Confused over adrenaline auto-injectors prescription advice? So is the medical profession…
The Net Mums Community Facebook page (a great source of support for peanut and nut allergies) recently posted an interesting publication from the Resuscitation Council (UK) entitled “Frequently asked questions on Emergency treatment of anaphylactic reactions – Guidelines for healthcare providers“. This document was last updated in May 2014 and states “most people who require an adrenaline auto-injector should be prescribed one device” – save for a few exceptional circumstances.
However, the Anaphylaxis Campaign recently made us aware of the Medicines and Healthcare Products Regulatory Agency (MHRA) publication, also dated May 2014, entitled “Adrenaline auto-injectors: advice on use” which clearly states that you should “carry two adrenaline auto-injectors with you at all times”.
These two documents clearly contradict each other. We cannot say that one is out of date – as they were both released in May 2014. So what is going on? Who is the authority on this matter? Who makes the decision and is it based on clinical need or cost?
Personally I would never be without two Jext/EpiPens for my peanut allergic son – if the mechanism fails (rare), is administered incorrectly or the ambulance takes more than ten minutes to arrive and the patient still cannot breath, you may need to administer a second shot.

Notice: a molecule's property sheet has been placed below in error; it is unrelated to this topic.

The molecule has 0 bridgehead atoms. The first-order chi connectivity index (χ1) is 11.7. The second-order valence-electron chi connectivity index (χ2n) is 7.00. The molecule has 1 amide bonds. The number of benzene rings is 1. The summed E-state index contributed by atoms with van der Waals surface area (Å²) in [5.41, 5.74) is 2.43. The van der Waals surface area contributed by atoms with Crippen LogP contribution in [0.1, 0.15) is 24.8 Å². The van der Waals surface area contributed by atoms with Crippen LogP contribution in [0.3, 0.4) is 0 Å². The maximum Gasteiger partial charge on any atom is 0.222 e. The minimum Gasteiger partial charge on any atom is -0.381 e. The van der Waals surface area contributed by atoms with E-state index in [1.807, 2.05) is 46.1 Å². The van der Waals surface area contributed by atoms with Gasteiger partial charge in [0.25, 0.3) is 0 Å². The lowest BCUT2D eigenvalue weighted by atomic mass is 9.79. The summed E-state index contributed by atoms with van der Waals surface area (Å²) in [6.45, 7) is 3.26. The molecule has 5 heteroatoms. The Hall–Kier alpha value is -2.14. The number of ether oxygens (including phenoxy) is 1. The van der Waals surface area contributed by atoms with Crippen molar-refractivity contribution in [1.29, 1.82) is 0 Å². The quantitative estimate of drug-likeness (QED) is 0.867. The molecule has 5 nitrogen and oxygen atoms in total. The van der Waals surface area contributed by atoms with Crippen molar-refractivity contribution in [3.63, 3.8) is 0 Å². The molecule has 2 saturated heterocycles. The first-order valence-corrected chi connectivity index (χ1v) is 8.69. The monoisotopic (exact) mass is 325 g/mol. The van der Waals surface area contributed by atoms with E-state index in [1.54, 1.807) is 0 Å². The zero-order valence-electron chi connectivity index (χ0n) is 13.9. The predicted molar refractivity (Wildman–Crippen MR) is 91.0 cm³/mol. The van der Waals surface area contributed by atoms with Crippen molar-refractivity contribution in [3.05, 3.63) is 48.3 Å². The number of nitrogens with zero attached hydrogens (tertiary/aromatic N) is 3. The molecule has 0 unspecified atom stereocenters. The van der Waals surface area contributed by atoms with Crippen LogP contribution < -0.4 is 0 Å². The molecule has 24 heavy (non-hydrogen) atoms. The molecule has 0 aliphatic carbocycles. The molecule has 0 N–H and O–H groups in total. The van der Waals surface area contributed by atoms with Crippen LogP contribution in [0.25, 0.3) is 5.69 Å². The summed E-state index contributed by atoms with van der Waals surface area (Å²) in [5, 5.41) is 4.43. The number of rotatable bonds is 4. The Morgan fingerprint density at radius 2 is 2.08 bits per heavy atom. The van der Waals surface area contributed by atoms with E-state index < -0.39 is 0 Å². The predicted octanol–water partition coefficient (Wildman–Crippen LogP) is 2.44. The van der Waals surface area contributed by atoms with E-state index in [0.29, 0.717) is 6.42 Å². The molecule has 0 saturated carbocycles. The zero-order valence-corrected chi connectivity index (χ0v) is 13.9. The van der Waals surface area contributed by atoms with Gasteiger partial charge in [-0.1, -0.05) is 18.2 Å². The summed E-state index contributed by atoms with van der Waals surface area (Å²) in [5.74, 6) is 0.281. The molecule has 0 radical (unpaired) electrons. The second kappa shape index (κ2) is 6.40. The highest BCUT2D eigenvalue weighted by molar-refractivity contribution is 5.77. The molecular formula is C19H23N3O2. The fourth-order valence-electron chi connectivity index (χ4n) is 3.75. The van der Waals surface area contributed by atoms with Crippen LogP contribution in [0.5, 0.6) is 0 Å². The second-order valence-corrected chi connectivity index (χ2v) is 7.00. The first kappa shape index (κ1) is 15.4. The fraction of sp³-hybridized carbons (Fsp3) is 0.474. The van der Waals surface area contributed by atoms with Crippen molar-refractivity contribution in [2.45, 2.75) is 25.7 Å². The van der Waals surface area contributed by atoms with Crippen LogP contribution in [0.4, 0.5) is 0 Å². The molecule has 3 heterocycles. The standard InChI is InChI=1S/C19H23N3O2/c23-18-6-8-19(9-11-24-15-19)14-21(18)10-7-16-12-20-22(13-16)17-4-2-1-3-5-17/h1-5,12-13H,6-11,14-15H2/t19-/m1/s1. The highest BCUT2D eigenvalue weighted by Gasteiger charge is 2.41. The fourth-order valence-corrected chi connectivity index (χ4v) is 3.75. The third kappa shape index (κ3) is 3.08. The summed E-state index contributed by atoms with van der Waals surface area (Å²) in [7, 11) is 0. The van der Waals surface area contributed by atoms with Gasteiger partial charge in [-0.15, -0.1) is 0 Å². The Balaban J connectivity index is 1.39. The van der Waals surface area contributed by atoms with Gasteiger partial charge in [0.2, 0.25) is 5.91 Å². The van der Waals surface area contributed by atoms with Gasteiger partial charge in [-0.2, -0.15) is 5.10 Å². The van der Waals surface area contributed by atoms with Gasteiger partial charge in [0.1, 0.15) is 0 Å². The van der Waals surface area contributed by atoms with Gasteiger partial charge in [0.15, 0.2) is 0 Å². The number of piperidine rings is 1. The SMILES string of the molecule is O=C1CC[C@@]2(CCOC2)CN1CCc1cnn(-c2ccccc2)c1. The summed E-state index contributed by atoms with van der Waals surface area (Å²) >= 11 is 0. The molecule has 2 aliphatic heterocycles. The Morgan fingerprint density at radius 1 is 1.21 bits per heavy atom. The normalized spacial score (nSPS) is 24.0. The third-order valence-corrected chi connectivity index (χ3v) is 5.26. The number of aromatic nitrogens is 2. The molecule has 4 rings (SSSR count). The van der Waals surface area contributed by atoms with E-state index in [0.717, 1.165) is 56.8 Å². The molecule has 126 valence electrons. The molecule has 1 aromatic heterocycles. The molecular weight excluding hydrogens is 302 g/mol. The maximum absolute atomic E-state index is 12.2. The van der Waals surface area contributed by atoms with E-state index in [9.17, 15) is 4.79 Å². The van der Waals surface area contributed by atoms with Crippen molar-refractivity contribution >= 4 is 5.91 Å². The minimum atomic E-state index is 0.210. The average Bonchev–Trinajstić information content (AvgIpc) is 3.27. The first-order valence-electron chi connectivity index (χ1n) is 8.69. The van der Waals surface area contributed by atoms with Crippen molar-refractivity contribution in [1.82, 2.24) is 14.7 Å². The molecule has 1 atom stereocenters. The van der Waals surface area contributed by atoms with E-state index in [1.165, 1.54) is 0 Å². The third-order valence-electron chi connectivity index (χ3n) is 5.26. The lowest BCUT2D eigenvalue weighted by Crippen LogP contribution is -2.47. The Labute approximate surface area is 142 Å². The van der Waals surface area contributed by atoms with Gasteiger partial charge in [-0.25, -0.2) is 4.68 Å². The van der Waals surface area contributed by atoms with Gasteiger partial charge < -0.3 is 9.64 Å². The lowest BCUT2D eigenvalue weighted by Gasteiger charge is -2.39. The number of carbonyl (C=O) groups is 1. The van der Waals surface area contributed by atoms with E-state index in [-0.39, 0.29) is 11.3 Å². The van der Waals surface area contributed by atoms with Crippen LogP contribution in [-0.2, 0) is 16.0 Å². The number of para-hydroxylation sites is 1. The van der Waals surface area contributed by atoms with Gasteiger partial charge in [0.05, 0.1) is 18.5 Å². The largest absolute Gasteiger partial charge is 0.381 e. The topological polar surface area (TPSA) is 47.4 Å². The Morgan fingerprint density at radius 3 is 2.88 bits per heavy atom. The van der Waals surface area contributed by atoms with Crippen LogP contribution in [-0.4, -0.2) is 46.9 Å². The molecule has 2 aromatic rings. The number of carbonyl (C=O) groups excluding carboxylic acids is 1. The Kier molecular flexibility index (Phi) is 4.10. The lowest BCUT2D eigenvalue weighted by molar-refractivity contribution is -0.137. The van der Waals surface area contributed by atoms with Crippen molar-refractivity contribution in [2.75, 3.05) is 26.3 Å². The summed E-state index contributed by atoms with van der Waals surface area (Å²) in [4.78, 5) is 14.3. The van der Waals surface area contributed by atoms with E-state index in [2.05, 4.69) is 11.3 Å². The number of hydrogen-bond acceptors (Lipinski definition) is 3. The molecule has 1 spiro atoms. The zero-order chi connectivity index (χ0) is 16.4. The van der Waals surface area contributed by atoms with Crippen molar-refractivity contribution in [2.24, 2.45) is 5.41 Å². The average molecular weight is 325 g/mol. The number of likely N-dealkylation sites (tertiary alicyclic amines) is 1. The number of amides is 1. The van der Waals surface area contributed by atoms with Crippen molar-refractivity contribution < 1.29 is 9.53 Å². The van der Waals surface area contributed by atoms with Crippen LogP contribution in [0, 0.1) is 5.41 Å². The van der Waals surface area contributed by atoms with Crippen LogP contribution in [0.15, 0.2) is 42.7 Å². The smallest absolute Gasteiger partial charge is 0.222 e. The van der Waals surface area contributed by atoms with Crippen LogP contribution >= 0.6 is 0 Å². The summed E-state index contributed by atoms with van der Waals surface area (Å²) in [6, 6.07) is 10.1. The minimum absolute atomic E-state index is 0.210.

Possibly the disjointed state of the UK’s allergy services can be summed up by an article I read this week in the Daily Mail, where Dr Pam Ewan, an allergy consultant at Addenbrooke’s Hospital in Cambridge said:
“GPs are not diagnosing patients with allergies because they are not being taught how to spot them in training. This means patients – commonly young children – are ending up in hospital having suffered a severe reaction to something they did not know they were allergic to. One of the problems we’ve got in this country is we’re not diagnosing and managing allergies properly. We’ve got a very poor allergy service in this country, we are very poor on specialists compared to most of Europe.”
Sadly I do feel that we have a severely fragmented, inconsistent and contradictory allergy service in the UK and someone needs to get a grip of the problem and have full oversight and – more importantly – overall responsibility for what is going on.